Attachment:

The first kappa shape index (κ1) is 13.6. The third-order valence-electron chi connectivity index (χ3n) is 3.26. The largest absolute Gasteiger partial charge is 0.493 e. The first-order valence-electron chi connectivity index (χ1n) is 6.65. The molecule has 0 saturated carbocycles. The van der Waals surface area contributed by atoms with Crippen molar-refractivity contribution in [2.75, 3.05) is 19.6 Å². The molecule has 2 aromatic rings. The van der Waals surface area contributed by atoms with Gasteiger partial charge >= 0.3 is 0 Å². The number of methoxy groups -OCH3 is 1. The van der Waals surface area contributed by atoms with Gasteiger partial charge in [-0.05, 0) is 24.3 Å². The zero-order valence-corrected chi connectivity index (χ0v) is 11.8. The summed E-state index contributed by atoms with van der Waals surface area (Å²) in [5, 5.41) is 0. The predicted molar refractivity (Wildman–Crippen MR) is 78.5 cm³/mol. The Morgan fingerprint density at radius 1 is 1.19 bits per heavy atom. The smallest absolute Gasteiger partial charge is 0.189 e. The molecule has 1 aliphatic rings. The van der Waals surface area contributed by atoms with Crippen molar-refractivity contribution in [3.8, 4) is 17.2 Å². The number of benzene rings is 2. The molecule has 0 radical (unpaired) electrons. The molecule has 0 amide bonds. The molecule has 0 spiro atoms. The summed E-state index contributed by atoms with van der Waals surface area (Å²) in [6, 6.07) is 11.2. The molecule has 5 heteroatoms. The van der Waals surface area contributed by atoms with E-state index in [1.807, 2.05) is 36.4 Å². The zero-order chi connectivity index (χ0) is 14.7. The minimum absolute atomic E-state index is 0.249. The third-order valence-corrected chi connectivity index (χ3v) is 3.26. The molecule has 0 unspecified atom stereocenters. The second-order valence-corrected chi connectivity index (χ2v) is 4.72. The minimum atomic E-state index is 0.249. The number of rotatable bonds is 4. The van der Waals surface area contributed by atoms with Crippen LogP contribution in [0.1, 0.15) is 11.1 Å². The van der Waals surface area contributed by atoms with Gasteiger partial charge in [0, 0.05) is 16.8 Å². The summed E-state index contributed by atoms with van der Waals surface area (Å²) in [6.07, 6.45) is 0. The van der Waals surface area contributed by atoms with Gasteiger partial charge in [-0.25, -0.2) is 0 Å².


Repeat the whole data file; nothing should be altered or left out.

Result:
The first kappa shape index (κ1) is 13.6. The third-order valence-electron chi connectivity index (χ3n) is 3.26. The largest absolute Gasteiger partial charge is 0.493 e. The first-order valence-electron chi connectivity index (χ1n) is 6.65. The molecule has 0 saturated carbocycles. The van der Waals surface area contributed by atoms with Crippen molar-refractivity contribution in [2.75, 3.05) is 19.6 Å². The molecule has 2 aromatic rings. The van der Waals surface area contributed by atoms with Gasteiger partial charge >= 0.3 is 0 Å². The number of methoxy groups -OCH3 is 1. The van der Waals surface area contributed by atoms with Gasteiger partial charge in [-0.05, 0) is 24.3 Å². The zero-order valence-corrected chi connectivity index (χ0v) is 11.8. The summed E-state index contributed by atoms with van der Waals surface area (Å²) in [5, 5.41) is 0. The predicted molar refractivity (Wildman–Crippen MR) is 78.5 cm³/mol. The Morgan fingerprint density at radius 1 is 1.19 bits per heavy atom. The smallest absolute Gasteiger partial charge is 0.189 e. The molecule has 1 aliphatic rings. The van der Waals surface area contributed by atoms with Crippen molar-refractivity contribution in [3.8, 4) is 17.2 Å². The number of benzene rings is 2. The molecule has 0 radical (unpaired) electrons. The molecule has 0 amide bonds. The molecule has 0 spiro atoms. The summed E-state index contributed by atoms with van der Waals surface area (Å²) in [6, 6.07) is 11.2. The molecule has 5 heteroatoms. The van der Waals surface area contributed by atoms with E-state index in [1.807, 2.05) is 36.4 Å². The zero-order chi connectivity index (χ0) is 14.7. The minimum absolute atomic E-state index is 0.249. The third-order valence-corrected chi connectivity index (χ3v) is 3.26. The molecule has 0 unspecified atom stereocenters. The second-order valence-corrected chi connectivity index (χ2v) is 4.72. The minimum atomic E-state index is 0.249. The number of rotatable bonds is 4. The van der Waals surface area contributed by atoms with Crippen LogP contribution in [0.1, 0.15) is 11.1 Å². The van der Waals surface area contributed by atoms with Gasteiger partial charge in [0, 0.05) is 16.8 Å². The summed E-state index contributed by atoms with van der Waals surface area (Å²) in [6.07, 6.45) is 0. The van der Waals surface area contributed by atoms with Gasteiger partial charge in [-0.25, -0.2) is 0 Å².